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Jamal Dajani Headshot

How the Grinch Stole Ramadan

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The holy month of Ramadan will begin this Saturday in most Muslim countries, a tradition determined by the sighting of the new moon, the exact date of which often divides rival Islamic countries and sects. Muslims celebrate Ramadan by refraining from eating, drinking, sexual conduct, smoking, and indulging in anything that is in excess or ill-natured, from dawn to dusk.

This year though, Muslims have more to worry about than their differences over the sighting of the new moon.

The global downturn in economy has hit Muslim countries very hard. Many Muslim families will find their iftar (fast-breaking) tables empty or lacking due to unaffordable prices and high unemployment. Early this week, consumers in the Kingdom of Jordan boycotted the buying of local and imported red meat for one week following a recent 25 per cent increase in prices just few days before Ramadan. According to the Wall Street Journal, even in wealthy countries, such as Dubai, demand for Ramadan tents -- the typical setting for iftars -- is showing signs of decline, while hotels are recording lower corporate bookings as companies aim to conserve cash amid a property and economic slump in the emirate.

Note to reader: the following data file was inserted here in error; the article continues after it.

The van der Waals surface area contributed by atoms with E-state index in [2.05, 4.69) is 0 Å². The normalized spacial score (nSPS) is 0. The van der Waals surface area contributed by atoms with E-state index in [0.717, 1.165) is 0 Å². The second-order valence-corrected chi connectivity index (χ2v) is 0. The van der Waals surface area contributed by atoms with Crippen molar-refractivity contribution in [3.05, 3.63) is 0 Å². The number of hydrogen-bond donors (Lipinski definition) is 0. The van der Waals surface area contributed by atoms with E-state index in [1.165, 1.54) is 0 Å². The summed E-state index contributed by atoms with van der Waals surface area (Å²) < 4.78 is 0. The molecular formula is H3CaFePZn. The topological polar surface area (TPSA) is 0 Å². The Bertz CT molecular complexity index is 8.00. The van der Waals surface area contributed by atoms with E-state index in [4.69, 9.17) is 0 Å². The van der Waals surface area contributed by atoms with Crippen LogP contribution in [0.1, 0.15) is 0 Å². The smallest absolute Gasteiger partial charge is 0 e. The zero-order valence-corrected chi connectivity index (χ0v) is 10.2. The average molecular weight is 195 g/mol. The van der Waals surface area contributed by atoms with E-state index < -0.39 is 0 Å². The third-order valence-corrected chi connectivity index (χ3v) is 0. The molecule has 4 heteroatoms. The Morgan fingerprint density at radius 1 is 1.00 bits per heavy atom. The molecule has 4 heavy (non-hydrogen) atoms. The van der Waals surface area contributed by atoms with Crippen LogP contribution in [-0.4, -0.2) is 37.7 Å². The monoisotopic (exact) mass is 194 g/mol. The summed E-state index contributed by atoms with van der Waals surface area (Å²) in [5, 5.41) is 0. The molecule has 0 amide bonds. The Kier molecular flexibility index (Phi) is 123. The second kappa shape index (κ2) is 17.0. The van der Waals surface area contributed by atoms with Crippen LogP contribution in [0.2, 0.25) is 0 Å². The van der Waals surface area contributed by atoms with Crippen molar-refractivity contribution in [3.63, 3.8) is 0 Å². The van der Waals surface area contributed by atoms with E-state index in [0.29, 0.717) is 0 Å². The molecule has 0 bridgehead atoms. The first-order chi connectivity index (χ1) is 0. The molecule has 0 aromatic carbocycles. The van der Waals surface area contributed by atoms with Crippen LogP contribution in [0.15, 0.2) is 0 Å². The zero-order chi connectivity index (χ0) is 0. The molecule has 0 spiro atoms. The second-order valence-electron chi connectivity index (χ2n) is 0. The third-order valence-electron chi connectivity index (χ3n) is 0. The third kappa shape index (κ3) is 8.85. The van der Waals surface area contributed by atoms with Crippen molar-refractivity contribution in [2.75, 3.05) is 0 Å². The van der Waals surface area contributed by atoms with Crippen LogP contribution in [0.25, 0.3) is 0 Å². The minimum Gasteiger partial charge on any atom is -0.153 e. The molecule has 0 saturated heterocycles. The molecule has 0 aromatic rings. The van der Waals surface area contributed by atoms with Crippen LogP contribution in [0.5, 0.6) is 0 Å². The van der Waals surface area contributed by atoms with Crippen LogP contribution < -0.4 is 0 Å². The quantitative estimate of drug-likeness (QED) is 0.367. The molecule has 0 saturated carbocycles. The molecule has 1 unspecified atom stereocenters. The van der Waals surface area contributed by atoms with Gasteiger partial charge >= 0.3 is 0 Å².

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Fear from swine flu has also not been helpful. Several muftis in Egypt and other Arab countries have been calling on Muslims to avoid crowded public places and have urged canceling the Ramadan tents made popular by young individuals who hang out there after iftar to listen to music and smoke hooka.

The worst damper on Ramadan though is terrorism and the staggering statistics on Muslims killing Muslims.

For the past several years, Ramadan has been marred by bombs in Baghdad and violence in other pockets of the Muslim world. This year seems not to be an exception. Just in the last week leading to the holy month, more than a thousand Muslims were killed in Iraq, Afghanistan, and Yemen... as I'm writing this article, battles are raging in the Somali capital of Mogadishu. Most of those who have been killed are innocent civilians.

A couple of months ago when President Obama visited Cairo and paraphrased from the Quran, "Whoever kills an innocent, it is as if he has killed all mankind, and whoever saves a person, it is as if he has saved all mankind", everyone in attendance clapped in agreement. I also recall what we were taught in religion class; that centuries before the Geneva Convention was drawn up, Muslims were bound by a code of conduct which the Prophet Muhammad set. He forbade the killing of women, children and elderly in war. His first Caliph, Abu Bakr el-Siddiq, reflected his teachings and advised his general Yazid, even when he was confronting his enemies:

Do not kill women or children or an aged, infirm person. Do not cut down fruit-bearing trees. Do not destroy an inhabited place. Do not slaughter sheep or camels except for food. Do not burn bees and do not scatter them. Do not steal from the booty, and do not be cowardly.

I never understood how someone could fast from food and water to perform one of the pillars of Islam and still order the killing of the innocent. Shouldn't fasting begin by putting an end to the killing?